Friday, June 13, 2008

Chet's journey part 1

OK we aren't simply built with love. That sounds trite and sort of Brady Bunchish and we are so not! :-) But we are glued together with love. We hang in there. Even when it is really hard. Our four children all have very diverse personalities and needs and learning how best to handle each one's needs will probably always be a work in progress.

For a long time I thought we could only have one child. Our eldest came home at 15 months from far away India. The wait was excruciating. We got a placement when he was 6 wks but it took that long for the paperwork to grind through two countries and get him here to his forever family. I remember how bad the wait was. We got monthly updates which were sort of a "good thing/bad thing". Reports that told us of the serious illnesses he had suffered frightened us and kept us awake with worry. Reports of the milestones he made reduced us to tears at the "firsts" we were missing. First tooth, first step, first word.

But he was finally home, a week before Christmas, thrust into my arms with the adoption agency head saying "all he needs is a room full of toys." And naively I believed her. Perhaps fueled by endless optimism, youth and the fact that I had no other children to compare him to, I was truly sure everything would be all right. There were signs I should have noticed and WOULD notice now as a more experienced parent. There were signs professionals should have noticed and i have no idea why they didn't.

When stressed he banged his head. While this is not necessarily an indicator of autism (though it can be) it also can indicate sensory deprivation for children who come from orphanages as he did. He had no "tickle" response and I remember that instinctively I did know that something should be done about that. I massaged him with lotion every night after his bath, varying the intensity of my touches until one day, he actually giggled and pulled his little foot away from me when I rubbed it.

He would become over excited very easily and screamed for at least 45 minutes non stop every afternoon. He raced from activity to activity while awake only to finally fall asleep practically after supper. He never wanted or even tolerated the concept of a nap. We adapted, actually I adapted happily. I had waited so long to be a parent that I didn't resent the fact that shopping trips had to happen first thing in the morning and that a trip to a restaurant would be at 4 p.m. at the latest. We carried a rucksack of toys and manipulatives everywhere we went to entertain and engage him. We read to him often, trying to immerse him in his new language and culture. I was sure if we could give him language that many of our difficulties would disappear. My partner was less sure that all was well. I had initially been the person who wanted a child. I had brought the idea of a "family" to her and sold her on this. Now this active, angry little person was part of our life and she was not always sure that she was happy about the changes that becoming a parent of a high needs child brought to us.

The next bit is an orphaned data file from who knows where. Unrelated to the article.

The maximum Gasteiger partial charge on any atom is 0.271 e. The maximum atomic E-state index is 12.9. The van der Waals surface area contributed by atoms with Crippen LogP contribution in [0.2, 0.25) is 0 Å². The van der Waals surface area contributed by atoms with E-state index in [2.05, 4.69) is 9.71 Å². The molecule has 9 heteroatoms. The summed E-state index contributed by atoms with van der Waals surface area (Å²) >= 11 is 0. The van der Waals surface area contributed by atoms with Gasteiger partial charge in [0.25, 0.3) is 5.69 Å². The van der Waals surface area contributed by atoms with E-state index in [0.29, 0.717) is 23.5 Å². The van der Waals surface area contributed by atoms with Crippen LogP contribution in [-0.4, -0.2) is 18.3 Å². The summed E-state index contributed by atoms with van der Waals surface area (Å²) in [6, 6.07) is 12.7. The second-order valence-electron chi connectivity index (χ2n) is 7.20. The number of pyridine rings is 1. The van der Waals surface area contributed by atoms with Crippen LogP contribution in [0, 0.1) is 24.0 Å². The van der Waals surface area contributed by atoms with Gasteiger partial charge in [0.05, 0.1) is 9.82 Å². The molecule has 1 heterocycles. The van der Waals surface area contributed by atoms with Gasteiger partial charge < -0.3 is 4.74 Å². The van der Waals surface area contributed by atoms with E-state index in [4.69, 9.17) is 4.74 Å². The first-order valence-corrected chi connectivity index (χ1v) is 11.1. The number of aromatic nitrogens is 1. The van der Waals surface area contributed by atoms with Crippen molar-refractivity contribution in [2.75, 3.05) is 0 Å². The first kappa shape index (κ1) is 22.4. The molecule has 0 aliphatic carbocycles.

His high energy was not always a bad thing. We are very active and love to hike and from his youngest days we hiked. Part of the way he would be on my back in a carrier but many was the time the carrier was empty and he was racing along beside us. He did find language and he was a voracious learner. He liked to explore new things as long as they were not food--he had a remarkably small list of foods he would eat and a prescribed way that he would allow them to be presented to him. He liked music. But he still raged every afternoon and I would tell my exhausted partner that things would get better. We needed to find what triggered the outbursts, we needed to make a calmer environment and make sure he wasn't overstimulated. There was never a doubt that he was ours forever, and I was sure that somehow there was an answer there for us.

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